We had a top spin backhand drop shot last week, the first of the 'Shots that don't exist' series. Here is now another one from the same match, Ramy Ashour vs. Daryl Selby, first round of the 2012 British Open.
In fact, it's not true that these shots don't exist, they are just not very common. Whilst the top spin drop shot from last week is rather just a flashy thing, I deeply believe that the cross-court kill-nick that Ramy is displaying in the below video is really efficient - notwithstanding being way too underrated, under-considered and under-trained.
To go for this cross-court kill-nick, you will have to wait for a semi-loose ball from your opponent around the back of the service box (similarly as for the attacking boast). If the ball is too tight, you can't swing freely to go for it, whereas if the ball is too loose towards the middle of the court the angle is reducing and it is tougher to find the nick (and there are also other better shot-options in this case). However, if you play it from the right angle, then it doesn't even have to find the nick perfectly; it might not become a winner, but it will make your opponent stretch and scrap it off the floor just before the second bounce. Another important factor is the heights of the ball: you can only go for this shot if it bounces at least around hip-heights. And you have to make sure to find the side-wall first and not the floor (in case you miss the perfect nick); if the ball bounces first on the floor and then on the sidewall, it will decelerate it and make it bounce high whereas if you find the sidewall first it will result in a quick and short double bounce on the floor (unless you fail it completely by hitting it way too high). Anyway, you will have to practise this shot before employing it reliably in matches, and I suggest you start on the forehand side (most of the non-professionals - the writer of these lines included - will never be capable to play it on the backhand side),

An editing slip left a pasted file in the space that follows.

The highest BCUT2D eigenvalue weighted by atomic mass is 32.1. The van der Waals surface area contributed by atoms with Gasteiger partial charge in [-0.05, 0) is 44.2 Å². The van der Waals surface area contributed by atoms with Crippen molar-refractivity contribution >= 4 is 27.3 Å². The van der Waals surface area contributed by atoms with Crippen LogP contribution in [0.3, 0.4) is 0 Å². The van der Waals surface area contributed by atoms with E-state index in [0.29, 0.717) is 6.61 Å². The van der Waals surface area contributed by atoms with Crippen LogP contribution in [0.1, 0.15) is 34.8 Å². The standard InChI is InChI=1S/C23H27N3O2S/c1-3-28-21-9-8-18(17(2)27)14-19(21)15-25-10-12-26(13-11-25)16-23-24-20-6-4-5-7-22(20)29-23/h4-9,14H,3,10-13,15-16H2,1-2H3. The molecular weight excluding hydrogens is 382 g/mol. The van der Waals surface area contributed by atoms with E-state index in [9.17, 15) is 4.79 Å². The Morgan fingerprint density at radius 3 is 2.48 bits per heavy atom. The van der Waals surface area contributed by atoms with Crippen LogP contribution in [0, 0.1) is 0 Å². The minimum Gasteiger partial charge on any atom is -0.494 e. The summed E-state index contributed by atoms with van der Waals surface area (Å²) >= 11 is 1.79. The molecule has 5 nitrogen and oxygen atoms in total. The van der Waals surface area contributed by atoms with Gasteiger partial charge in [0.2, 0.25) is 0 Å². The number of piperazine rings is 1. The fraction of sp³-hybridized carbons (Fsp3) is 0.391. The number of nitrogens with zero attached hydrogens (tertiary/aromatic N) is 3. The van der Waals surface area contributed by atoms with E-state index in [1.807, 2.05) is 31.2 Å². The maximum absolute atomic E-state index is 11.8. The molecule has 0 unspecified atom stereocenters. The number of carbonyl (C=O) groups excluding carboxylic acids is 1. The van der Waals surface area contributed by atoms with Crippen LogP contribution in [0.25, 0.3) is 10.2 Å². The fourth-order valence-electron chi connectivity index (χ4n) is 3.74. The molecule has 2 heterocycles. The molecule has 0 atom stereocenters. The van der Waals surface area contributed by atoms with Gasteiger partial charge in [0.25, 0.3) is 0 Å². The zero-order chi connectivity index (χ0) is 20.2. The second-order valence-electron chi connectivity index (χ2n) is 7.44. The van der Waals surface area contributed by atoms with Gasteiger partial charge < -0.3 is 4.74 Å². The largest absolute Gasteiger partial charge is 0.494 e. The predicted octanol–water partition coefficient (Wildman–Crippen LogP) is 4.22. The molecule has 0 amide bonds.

By the way, I think Ramy has learned this shot from Amr Shabana, the only other player to use it on a regular basis over the years. And this is a story for itself: the more you are a 'genius' the less you are shy to learn from the others. Both Ramy and Shabana are assiduous watchers/learners (as you can also hear it in this lovely video).